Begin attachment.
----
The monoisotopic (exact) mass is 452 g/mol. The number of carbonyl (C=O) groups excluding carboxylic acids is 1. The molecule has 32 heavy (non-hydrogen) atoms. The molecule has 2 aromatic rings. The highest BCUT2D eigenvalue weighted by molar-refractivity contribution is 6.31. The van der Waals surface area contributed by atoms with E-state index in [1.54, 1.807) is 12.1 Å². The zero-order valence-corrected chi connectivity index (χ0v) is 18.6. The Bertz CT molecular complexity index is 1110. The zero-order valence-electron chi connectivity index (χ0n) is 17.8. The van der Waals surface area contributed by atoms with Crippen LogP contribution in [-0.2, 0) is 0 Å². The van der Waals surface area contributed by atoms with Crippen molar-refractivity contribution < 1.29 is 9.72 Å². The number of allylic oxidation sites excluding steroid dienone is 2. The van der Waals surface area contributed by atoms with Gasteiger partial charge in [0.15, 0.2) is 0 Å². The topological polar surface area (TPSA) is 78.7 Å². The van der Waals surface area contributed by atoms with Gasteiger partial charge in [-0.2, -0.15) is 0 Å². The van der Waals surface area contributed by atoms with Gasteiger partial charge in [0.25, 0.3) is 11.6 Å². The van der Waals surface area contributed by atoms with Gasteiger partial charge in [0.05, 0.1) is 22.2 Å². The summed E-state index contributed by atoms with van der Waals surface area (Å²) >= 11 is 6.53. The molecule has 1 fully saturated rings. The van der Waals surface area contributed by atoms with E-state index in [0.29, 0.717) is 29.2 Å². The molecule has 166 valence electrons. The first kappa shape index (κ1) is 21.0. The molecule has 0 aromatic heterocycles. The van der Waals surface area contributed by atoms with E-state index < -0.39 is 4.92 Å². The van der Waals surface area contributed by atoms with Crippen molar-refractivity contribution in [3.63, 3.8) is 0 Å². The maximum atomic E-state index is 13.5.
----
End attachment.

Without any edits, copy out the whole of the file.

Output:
The monoisotopic (exact) mass is 452 g/mol. The number of carbonyl (C=O) groups excluding carboxylic acids is 1. The molecule has 32 heavy (non-hydrogen) atoms. The molecule has 2 aromatic rings. The highest BCUT2D eigenvalue weighted by molar-refractivity contribution is 6.31. The van der Waals surface area contributed by atoms with E-state index in [1.54, 1.807) is 12.1 Å². The zero-order valence-corrected chi connectivity index (χ0v) is 18.6. The Bertz CT molecular complexity index is 1110. The zero-order valence-electron chi connectivity index (χ0n) is 17.8. The van der Waals surface area contributed by atoms with Crippen LogP contribution in [-0.2, 0) is 0 Å². The van der Waals surface area contributed by atoms with Crippen molar-refractivity contribution < 1.29 is 9.72 Å². The number of allylic oxidation sites excluding steroid dienone is 2. The van der Waals surface area contributed by atoms with Gasteiger partial charge in [0.15, 0.2) is 0 Å². The topological polar surface area (TPSA) is 78.7 Å². The van der Waals surface area contributed by atoms with Gasteiger partial charge in [-0.2, -0.15) is 0 Å². The van der Waals surface area contributed by atoms with Gasteiger partial charge in [0.25, 0.3) is 11.6 Å². The van der Waals surface area contributed by atoms with Gasteiger partial charge in [0.05, 0.1) is 22.2 Å². The summed E-state index contributed by atoms with van der Waals surface area (Å²) >= 11 is 6.53. The molecule has 1 fully saturated rings. The van der Waals surface area contributed by atoms with E-state index in [0.29, 0.717) is 29.2 Å². The molecule has 166 valence electrons. The first kappa shape index (κ1) is 21.0. The molecule has 0 aromatic heterocycles. The van der Waals surface area contributed by atoms with E-state index < -0.39 is 4.92 Å². The van der Waals surface area contributed by atoms with Crippen molar-refractivity contribution in [3.63, 3.8) is 0 Å². The maximum atomic E-state index is 13.5.